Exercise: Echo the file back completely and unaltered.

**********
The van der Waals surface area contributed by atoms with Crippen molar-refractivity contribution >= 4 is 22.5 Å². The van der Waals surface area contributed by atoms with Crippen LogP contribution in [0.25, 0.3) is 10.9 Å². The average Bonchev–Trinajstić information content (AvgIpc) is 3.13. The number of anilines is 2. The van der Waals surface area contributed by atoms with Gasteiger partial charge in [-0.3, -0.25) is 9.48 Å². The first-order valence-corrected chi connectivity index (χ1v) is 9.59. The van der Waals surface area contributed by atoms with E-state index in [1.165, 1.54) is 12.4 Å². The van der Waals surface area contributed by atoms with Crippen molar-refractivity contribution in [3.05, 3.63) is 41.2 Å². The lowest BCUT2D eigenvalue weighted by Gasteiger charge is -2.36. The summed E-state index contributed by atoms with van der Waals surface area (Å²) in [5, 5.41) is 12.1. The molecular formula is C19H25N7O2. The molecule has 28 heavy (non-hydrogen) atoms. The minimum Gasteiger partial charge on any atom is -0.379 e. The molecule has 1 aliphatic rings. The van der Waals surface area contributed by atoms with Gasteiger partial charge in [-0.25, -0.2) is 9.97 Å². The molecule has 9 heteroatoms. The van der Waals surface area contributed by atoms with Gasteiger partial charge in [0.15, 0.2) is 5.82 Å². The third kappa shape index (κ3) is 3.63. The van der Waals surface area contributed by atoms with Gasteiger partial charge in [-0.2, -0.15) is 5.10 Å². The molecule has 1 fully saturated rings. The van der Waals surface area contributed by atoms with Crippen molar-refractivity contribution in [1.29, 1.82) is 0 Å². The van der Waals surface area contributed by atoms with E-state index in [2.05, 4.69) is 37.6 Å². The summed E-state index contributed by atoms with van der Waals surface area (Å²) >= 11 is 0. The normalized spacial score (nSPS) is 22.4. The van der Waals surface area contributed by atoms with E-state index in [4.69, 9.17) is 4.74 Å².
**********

The van der Waals surface area contributed by atoms with Crippen molar-refractivity contribution >= 4 is 22.5 Å². The van der Waals surface area contributed by atoms with Crippen LogP contribution in [0.25, 0.3) is 10.9 Å². The average Bonchev–Trinajstić information content (AvgIpc) is 3.13. The number of anilines is 2. The van der Waals surface area contributed by atoms with Gasteiger partial charge in [-0.3, -0.25) is 9.48 Å². The first-order valence-corrected chi connectivity index (χ1v) is 9.59. The van der Waals surface area contributed by atoms with E-state index in [1.165, 1.54) is 12.4 Å². The van der Waals surface area contributed by atoms with Crippen molar-refractivity contribution in [3.05, 3.63) is 41.2 Å². The lowest BCUT2D eigenvalue weighted by Gasteiger charge is -2.36. The summed E-state index contributed by atoms with van der Waals surface area (Å²) in [5, 5.41) is 12.1. The molecular formula is C19H25N7O2. The molecule has 28 heavy (non-hydrogen) atoms. The minimum Gasteiger partial charge on any atom is -0.379 e. The molecule has 1 aliphatic rings. The van der Waals surface area contributed by atoms with Gasteiger partial charge in [-0.25, -0.2) is 9.97 Å². The molecule has 9 heteroatoms. The van der Waals surface area contributed by atoms with Gasteiger partial charge in [0.15, 0.2) is 5.82 Å². The third kappa shape index (κ3) is 3.63. The van der Waals surface area contributed by atoms with Gasteiger partial charge in [-0.2, -0.15) is 5.10 Å². The molecule has 1 fully saturated rings. The van der Waals surface area contributed by atoms with Crippen molar-refractivity contribution in [1.29, 1.82) is 0 Å². The van der Waals surface area contributed by atoms with E-state index in [2.05, 4.69) is 37.6 Å². The summed E-state index contributed by atoms with van der Waals surface area (Å²) >= 11 is 0. The normalized spacial score (nSPS) is 22.4. The van der Waals surface area contributed by atoms with E-state index in [4.69, 9.17) is 4.74 Å².